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Santa Fe mayor declares telecommunications emergency

SANTA FE – Mayor Javier Gonzales has declared an emergency in the city due to “serious lapses in cellular networks and telecommunications capabilities in Santa Fe.”

Santa Fe residents for several months have been complaining about the poor service from Verizon. The mayor said in a news release Monday morning that the problems have become a public safety concern.

“Once it began impacting our police, fire and emergency medical responders, it became more than a frustration, it became a threat of danger to public safety,” Gonzales said.

In October, the city’s Finance Committee tabled a four-year contract worth $373,000 with Verizon Networkfleet to replace and upgrade GPS devices installed in the city’s fleet on of vehicles, with city citing the poor service. Councilor Mike Harris switched his personal cellphone service to a different provider.

City Manager Brian Snyder said at the time that it was his understanding that Verizon couldn’t handle the load locally when it expanded its cellphone service to include unlimited data.

Verizon provided a statement Monday that said: “The proclamation just issued by Mayor Gonzales communicates an agreement between Verizon and the City to address the much needed increase in capacity for wireless service in Santa Fe. As a result of this agreement, Verizon has permission to add seven temporary sites on city-owned properties over the next several months and to more quickly get permanent sites on air. In addition to first responders, residents will greatly benefit from the additional capacity.”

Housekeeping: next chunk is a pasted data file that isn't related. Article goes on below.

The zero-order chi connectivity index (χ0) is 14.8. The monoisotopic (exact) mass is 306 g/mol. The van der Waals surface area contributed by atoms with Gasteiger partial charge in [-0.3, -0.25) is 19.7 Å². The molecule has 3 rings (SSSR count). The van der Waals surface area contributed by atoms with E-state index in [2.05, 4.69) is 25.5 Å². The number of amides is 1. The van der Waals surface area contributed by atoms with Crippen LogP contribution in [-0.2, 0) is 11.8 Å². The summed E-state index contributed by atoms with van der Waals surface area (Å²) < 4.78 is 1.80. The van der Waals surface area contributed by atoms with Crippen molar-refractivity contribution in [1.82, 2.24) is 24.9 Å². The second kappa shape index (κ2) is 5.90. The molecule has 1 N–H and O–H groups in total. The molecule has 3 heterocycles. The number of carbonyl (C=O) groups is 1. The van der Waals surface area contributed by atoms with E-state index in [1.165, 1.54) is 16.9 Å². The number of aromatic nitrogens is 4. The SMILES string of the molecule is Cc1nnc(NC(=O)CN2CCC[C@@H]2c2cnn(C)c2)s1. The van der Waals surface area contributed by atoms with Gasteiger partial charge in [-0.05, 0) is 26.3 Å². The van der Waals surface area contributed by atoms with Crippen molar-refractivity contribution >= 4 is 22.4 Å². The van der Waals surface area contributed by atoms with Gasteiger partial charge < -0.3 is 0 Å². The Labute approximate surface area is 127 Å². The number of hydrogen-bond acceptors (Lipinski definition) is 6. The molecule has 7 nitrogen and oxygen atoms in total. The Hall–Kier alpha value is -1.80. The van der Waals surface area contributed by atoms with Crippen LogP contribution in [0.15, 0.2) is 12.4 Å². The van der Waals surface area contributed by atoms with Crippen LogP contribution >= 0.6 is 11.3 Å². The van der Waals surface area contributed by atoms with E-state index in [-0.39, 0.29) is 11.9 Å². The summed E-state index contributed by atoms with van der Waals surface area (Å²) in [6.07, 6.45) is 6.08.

The mayor’s proclamation,  dated Nov. 21 but only announced Monday, said city staff will be working with Verizon to install temporary or mobile wireless telecommunications facilities on city property “pending review and approval of fixed wireless facilities.”

Cell phone towers or antennae can be controversial in Santa Fe, with opponents including people who say they are sensitive to electromagnetic waves.

The emergency declaration is good for six months, unless the mayor terminates it sooner, according to the proclamation.

Gonzales announced Saturday he’s running as a Democrat for lieutenant governor.

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